Argentina's Choice is About More Than Just Massa or Milei

Whoever wins the presidential election on November 19 will be tasked with fixing a broken economy and restoring international credibility

James Gard 25 October, 2023 | 9:04AM
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Argentina Sergio Massa

Argentina may have missed out on reaching the Rugby World Cup final but there's still some excitement left in its presidential race. This weekend's election was inconclusive so current economy minister Sergio Massa will go into a run-off on November 19 with the disruptor candidate Javier Milei. The ballot effectively suggests the status quo prevailing rather a victory for the outsider Milei.

Followers of Morningstar's special report weeks will remember Milei from our emerging market special this year year. Besides wielding chainsaws at rallies and showing his dog collection on TikTok, he's in favour of ditching the Argentina peso for the US dollar. This was unusual because the developing world is generally trying to sidestep the US dollar for reasons political and economic. Milei also wants to disband Argentina's central bank.

"Milei may have a plan and be willing to act boldly, but his election would raise governability risk. [He] has limited experience in government, his party will hold a small number of seats in congress, and his radical policy ideas, including eliminating the central bank and dollarising the economy, could face stiff pushback from the opposition," says Morningstar analysts in a note published on October 23.

What if the economy minister wins on November 19?

A Massa victory, meanwhile, presents a different set of risks, according to Morningstar ratings agency DBRS.

"Massa has campaigned as a pragmatic consensus builder. He may be able to build a coalition and allay social unrest given the Peronists' national connections and strong political base. But if elected, it is unclear if Massa would be willing to break with the past and move with the necessary speed and force to correct the imbalances. If not, pressures toward a disorderly adjustment would continue to build," its analysts say.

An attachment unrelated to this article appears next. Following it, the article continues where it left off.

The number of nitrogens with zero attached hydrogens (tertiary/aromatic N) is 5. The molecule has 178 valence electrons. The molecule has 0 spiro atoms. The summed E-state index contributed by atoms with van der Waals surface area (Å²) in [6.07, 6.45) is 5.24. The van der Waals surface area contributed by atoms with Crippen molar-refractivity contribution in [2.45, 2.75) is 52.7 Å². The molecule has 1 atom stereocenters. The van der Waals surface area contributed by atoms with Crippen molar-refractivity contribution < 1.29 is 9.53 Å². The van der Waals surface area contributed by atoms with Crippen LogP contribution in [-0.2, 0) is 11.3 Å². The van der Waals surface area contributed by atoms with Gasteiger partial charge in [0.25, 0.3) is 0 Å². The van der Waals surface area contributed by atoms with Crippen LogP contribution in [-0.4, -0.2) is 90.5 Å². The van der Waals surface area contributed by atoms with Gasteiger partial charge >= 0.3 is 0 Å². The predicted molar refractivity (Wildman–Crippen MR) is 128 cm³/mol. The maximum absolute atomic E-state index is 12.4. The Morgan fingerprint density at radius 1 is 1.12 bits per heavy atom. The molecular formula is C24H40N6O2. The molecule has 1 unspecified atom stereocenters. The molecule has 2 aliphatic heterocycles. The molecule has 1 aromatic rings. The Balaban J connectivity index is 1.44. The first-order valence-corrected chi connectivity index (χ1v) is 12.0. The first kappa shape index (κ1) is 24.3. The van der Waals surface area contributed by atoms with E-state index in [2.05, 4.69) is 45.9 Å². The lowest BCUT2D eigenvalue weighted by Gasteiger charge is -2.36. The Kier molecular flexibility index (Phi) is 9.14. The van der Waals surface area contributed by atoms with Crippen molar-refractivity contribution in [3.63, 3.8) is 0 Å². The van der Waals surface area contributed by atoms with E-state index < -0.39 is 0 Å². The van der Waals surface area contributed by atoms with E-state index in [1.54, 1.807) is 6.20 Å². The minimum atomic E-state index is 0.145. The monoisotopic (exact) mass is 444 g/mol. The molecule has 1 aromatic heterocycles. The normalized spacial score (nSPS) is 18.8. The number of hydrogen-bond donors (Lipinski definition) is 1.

Argentina is often used a byword for political chaos, currency collapse and debt default (most recently in 2020); the opposite of a EM poster child. Inflation in the country is in triple digits and interest rates are at 133%. Argentina works closely with the International Monetary Fund over debt negotiations, and with little wonder.

Many foreign investors have steered clear of the country in the last decade for these reasons, even it's one of the largest in South America. Certainly Brazil has overtaken its footballing rival (if not on the pitch) and vastly outnumbers Argentina in terms of funds, whether open-ended or exchange traded.

There are six Brazilian funds available for sale in the UK but no Argentinian ones; it’s a similar story for open-ended funds. To pick a random fund example among Morningstar rated funds, JPM Latin America has a 55% weighting to Brazil but no exposure to Argentina, according to its latest fact sheet. Mexico is the next biggest weighting of this Bronze-rated fund, with 30% invested in the country. Likewise, from the investment trust space, BlackRock Latin America has no Argentina exposure but a near 60% weighting to Brazil.

Brazil has had its own political uncertainty in recent years but has so far shown some stability in the second iteration of the Lula presidency.

Stock Market Gains May Be Deceptive

Argentina's currency may still be extremely volatile but its domestic stock market has been powering ahead this year, following on from three years of gains. The country's Merval index is up more than 400% in a year.